Usher syndrome is a condition that causes problems with hearing and vision. People with Usher syndrome are either born deaf or lose hearing throughout their childhood, teenage years, and early adult life. They also lose their sight and can have balance problems.
Usher syndrome is a genetic disorder, which means that parents can pass it on to their children, even if neither parent has symptoms of the disease.
Types of Usher Syndrome
There are three types of Usher syndrome based on the degree of hearing and balance problems at birth. Children with type 1 are born completely deaf and have severe balance problems, while children with type 2 or 3 are born with moderate hearing loss or normal hearing that becomes worse over time. Type 2 usually does not cause balance problems. Types 1 and 2 are the most common, and make up 90%-95% of all cases in the United States.
In addition to hearing loss and balance problems, all types of Usher syndrome cause retinitis pigmentosa, a condition that causes reduced eyesight, night blindness, and eventually total blindness.
All three types of Usher syndrome cause problems with hearing and vision, while type 1 and type 3 also cause balance problems. These symptoms can be different for each person, and can get worse slowly or more quickly depending on the type of the disease.
- Deafness. Children with type 1 Usher syndrome are completely unable to hear in either ear from the time they are born.
- Vision. Children with type 1 Usher syndrome start to have problems with their vision while they are young, usually before they are 10 years old. At first, they can’t see at night, but this gets worse until they are completely blind.
- Balance. This type of Usher syndrome causes balance problems, and your child might not be able to sit without being held. They might start walking later than usual, at around 18 months old.
- Hearing. Children born with type 2 Usher syndrome have some hearing loss, but may be able to hear with hearing aids, and many of them can talk.
- Vision. People with type 2 Usher syndrome also have vision problems, but these don’t show up as fast as they do for people with type 1, and usually start in the teenage years.
- Balance. Type 2 Usher syndrome doesn’t cause balance problems like type 1 and type 3.
- Hearing. Children with type 3 Usher syndrome causes are born with normal hearing that gets worse as they grow into teenagers and adults.
- Vision. People with type 3 Usher syndrome start to have night blindness in their teens, and are usually legally blind by mid-adulthood.
- Balance. Type 3 Usher syndrome can affect balance, but this is usually not as serious as it is with type 1.
Usher syndrome is caused by genes in your child’s DNA, the code that has all of the information about their body. It is inherited, which means that parents can pass these genes on to their children. Even parents who don’t have symptoms of Usher syndrome can be carriers for the disease, meaning they have the genes that cause the disease and can pass them on to their children.
Usher syndrome is a recessive disorder. This means that both parents need to be carriers for the gene that causes Usher syndrome for their child to be at risk. If both parents are carriers, then they have:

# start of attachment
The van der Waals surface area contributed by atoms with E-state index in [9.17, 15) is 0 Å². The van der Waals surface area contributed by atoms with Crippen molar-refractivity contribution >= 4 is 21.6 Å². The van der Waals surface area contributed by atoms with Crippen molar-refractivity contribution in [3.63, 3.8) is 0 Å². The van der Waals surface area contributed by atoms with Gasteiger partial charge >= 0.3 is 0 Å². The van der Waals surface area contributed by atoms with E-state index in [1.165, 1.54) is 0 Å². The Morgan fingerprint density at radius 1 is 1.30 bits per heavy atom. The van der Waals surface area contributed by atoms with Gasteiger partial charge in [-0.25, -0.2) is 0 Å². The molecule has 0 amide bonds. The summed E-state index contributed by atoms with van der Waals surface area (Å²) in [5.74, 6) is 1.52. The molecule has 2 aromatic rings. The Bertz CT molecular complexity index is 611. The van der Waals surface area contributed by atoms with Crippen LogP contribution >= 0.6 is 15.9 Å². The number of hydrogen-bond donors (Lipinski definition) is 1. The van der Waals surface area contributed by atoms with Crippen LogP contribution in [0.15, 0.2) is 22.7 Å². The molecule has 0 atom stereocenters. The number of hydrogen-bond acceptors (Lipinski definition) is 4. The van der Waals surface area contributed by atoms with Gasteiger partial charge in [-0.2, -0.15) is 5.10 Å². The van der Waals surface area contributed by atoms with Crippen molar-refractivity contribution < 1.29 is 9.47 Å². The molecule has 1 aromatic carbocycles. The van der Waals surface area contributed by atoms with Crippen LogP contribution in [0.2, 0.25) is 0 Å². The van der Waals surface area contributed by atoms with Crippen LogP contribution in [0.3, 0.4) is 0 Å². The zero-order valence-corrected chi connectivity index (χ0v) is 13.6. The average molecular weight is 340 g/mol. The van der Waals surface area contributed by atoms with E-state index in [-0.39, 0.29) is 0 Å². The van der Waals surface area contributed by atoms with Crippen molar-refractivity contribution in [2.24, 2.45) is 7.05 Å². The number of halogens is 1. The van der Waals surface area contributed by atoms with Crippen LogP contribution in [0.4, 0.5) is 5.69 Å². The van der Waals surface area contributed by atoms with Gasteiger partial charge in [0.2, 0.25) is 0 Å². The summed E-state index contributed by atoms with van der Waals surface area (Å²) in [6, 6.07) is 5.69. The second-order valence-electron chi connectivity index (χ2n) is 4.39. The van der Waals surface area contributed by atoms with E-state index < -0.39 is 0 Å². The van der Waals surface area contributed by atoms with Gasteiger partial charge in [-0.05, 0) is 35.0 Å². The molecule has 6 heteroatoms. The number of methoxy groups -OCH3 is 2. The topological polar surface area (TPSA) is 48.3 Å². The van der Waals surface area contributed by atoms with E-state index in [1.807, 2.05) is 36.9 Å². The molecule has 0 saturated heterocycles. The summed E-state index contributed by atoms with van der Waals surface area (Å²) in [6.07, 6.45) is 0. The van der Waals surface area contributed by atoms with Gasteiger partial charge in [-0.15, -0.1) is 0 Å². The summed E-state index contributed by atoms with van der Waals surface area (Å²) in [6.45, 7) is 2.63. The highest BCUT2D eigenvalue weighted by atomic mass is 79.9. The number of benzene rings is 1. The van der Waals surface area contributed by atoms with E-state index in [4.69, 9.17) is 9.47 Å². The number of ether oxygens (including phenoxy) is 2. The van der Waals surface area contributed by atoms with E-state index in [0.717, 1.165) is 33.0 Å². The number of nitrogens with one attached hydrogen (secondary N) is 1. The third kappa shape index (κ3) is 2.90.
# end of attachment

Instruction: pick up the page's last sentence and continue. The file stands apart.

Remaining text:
- A 1 in 4 (25%) chance of having a child with the symptoms of Usher syndrome
- A 2 in 4 (50%) chance of having a child who is a carrier of the gene that causes Usher syndrome (but no actual symptoms)
- A 1 in 4 (25%) chance of having a child who doesn’t have Usher syndrome and isn’t a carrier
If your doctor thinks that your child might have Usher syndrome, they will do a physical exam of your child and may also do some tests that will measure your child’s hearing, vision, and balance. These tests can include:
- Visual field test. This test measures the peripheral vision, the part of your vision that is to the outside instead of right in front of you.
- Electroretniogram [ee-LEK-troh-RET-in-oh-GRAM]. This test measures how much your eyes respond to light, which can show how much vision remains.
- Retinal examination. Your doctor can look at your child’s retina to see if there are signs of Usher syndrome.
- Hearing evaluation. During this test, an audiologist [aw-dee-OL-uh-jest] checks your hearing to see if you can hear high, low, quiet, and loud noises.
- Electronystagmogram [ee-LEK-troh-nai-STAG-moh-GRAM]. This test looks at eye movements you can’t control, which can be a sign that there is a balance problem.
Usher syndrome is a permanent, degenerative (gets worse over time) disease. However, there are steps that you and your doctor and other experts can take to help prepare children with Usher syndrome to live more independent lives. These can include:
- Hearing aids, unless the child is profoundly deaf
- Assistive listening devices
- Cochlear implants
- American Sign Language training
- Orientation and mobility training
- Communication services
- Braille training
- Low-vision services
Some doctors think that vitamin A can slow down the progress of retinitis pigmentosa, the condition that causes blindness in people with Usher syndrome. If your child has type 2 or type 3 Usher syndrome, you should talk to your doctor about whether vitamin A supplements might help slow down the disease.
While Usher syndrome can’t be prevented, you can talk to your doctor if you think that your child has this disease so that they can recommend treatment that might help your child deal with the symptoms throughout their life.
If you are thinking about having a child, you can talk to your doctor about the risk of passing on genetic diseases like Usher syndrome to your child.